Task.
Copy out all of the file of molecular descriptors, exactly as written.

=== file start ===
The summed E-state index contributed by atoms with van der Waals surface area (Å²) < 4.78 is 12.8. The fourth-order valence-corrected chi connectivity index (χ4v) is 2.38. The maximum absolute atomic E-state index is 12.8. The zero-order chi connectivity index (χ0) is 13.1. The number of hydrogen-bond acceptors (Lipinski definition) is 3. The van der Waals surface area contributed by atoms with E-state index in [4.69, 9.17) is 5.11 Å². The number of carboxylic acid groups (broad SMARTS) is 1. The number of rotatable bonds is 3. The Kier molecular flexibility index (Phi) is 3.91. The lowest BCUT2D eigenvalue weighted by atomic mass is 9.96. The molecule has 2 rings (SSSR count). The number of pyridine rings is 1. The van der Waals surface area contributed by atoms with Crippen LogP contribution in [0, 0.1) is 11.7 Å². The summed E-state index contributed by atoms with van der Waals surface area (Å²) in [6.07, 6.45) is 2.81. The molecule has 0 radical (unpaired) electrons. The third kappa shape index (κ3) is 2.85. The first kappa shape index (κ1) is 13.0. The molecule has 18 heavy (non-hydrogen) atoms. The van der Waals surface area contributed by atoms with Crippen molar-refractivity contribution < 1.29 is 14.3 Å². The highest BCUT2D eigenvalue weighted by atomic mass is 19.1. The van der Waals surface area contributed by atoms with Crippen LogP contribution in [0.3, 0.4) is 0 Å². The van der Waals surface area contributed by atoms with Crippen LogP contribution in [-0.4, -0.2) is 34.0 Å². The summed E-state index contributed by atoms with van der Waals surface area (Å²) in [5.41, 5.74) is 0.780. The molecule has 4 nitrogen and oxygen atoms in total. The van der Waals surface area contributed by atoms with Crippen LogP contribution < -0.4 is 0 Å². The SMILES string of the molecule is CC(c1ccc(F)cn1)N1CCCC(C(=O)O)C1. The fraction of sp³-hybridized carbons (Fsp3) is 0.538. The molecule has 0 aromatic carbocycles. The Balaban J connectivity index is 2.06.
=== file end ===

The summed E-state index contributed by atoms with van der Waals surface area (Å²) < 4.78 is 12.8. The fourth-order valence-corrected chi connectivity index (χ4v) is 2.38. The maximum absolute atomic E-state index is 12.8. The zero-order chi connectivity index (χ0) is 13.1. The number of hydrogen-bond acceptors (Lipinski definition) is 3. The van der Waals surface area contributed by atoms with E-state index in [4.69, 9.17) is 5.11 Å². The number of carboxylic acid groups (broad SMARTS) is 1. The number of rotatable bonds is 3. The Kier molecular flexibility index (Phi) is 3.91. The lowest BCUT2D eigenvalue weighted by atomic mass is 9.96. The molecule has 2 rings (SSSR count). The number of pyridine rings is 1. The van der Waals surface area contributed by atoms with Crippen LogP contribution in [0, 0.1) is 11.7 Å². The summed E-state index contributed by atoms with van der Waals surface area (Å²) in [6.07, 6.45) is 2.81. The molecule has 0 radical (unpaired) electrons. The third kappa shape index (κ3) is 2.85. The first kappa shape index (κ1) is 13.0. The molecule has 18 heavy (non-hydrogen) atoms. The van der Waals surface area contributed by atoms with Crippen molar-refractivity contribution < 1.29 is 14.3 Å². The highest BCUT2D eigenvalue weighted by atomic mass is 19.1. The van der Waals surface area contributed by atoms with Crippen LogP contribution in [0.3, 0.4) is 0 Å². The van der Waals surface area contributed by atoms with Crippen LogP contribution in [-0.4, -0.2) is 34.0 Å². The summed E-state index contributed by atoms with van der Waals surface area (Å²) in [5.41, 5.74) is 0.780. The molecule has 4 nitrogen and oxygen atoms in total. The van der Waals surface area contributed by atoms with Crippen LogP contribution < -0.4 is 0 Å². The SMILES string of the molecule is CC(c1ccc(F)cn1)N1CCCC(C(=O)O)C1. The fraction of sp³-hybridized carbons (Fsp3) is 0.538. The molecule has 0 aromatic carbocycles. The Balaban J connectivity index is 2.06.